Lake Buena Vista, Florida--
The U.S. Department of Justice has announced its opposition to legislation sponsored by U.S. Sen. Lisa Murkowski (R.-Alaska) that would require federal prosecutors to turn over more evidence to criminal defendants than federal law does currently. The legal term for this process of sharing evidence with the other side in litigation is "discovery."
My views on the appropriate scope of criminal discovery are strongly shaped by my experiences as a prosecutor and defense attorney in the Alaska state court system, where an open-file policy obtains. Except for very narrow exceptions--such as strategy memos written by the prosecutor--in a criminal case in the Alaska state court system, the prosecutor hands over the contents of the case file to the defense.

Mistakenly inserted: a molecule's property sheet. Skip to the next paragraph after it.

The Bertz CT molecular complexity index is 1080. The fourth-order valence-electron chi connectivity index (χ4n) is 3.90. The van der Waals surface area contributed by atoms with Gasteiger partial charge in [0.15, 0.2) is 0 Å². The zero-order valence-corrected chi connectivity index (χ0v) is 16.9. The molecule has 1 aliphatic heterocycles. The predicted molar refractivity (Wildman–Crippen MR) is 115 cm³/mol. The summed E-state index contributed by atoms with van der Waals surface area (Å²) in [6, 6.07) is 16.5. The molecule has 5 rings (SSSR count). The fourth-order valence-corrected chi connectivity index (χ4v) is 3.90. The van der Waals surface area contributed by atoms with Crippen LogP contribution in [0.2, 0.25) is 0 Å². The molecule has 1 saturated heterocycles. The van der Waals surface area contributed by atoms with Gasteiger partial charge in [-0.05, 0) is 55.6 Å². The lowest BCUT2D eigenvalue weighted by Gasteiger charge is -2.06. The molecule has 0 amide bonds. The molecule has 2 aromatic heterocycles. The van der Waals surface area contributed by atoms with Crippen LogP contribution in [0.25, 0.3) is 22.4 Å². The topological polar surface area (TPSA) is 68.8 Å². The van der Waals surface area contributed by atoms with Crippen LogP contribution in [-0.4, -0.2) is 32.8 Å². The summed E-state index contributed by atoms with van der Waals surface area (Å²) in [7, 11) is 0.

This broad discovery in the Alaska state courts stands in stark contrast to the rules for discovery in federal criminal cases, which are by comparison much more limited as well as riddled with exceptions.
Prosecutors do well in Alaska state courts despite the broader discovery rules that give more evidence to the defense, and it strikes me that the federal government could also live under rules fairly similar to the relatively broad discovery rules that are the law in Alaska.
The Justice Department does not agree. While characterizing the Ted Stevens prosecution as "deeply flawed," the Justice Department contends that the current federal discovery system works and should not be changed by statute.
The Anchorage Daily News reports that "The Justice Department said it was worried that [broader] disclosures could put victims and witnesses in danger, interfere with other investigations and pose national security risks."
As to threats to victims, Alaska law already provides protections for victims in the discovery process. Concerns about liberal discovery threatening other investigations or national security could be alleviated by allowing prosecutors to seek permission from the court to withhold information in specific circumstances.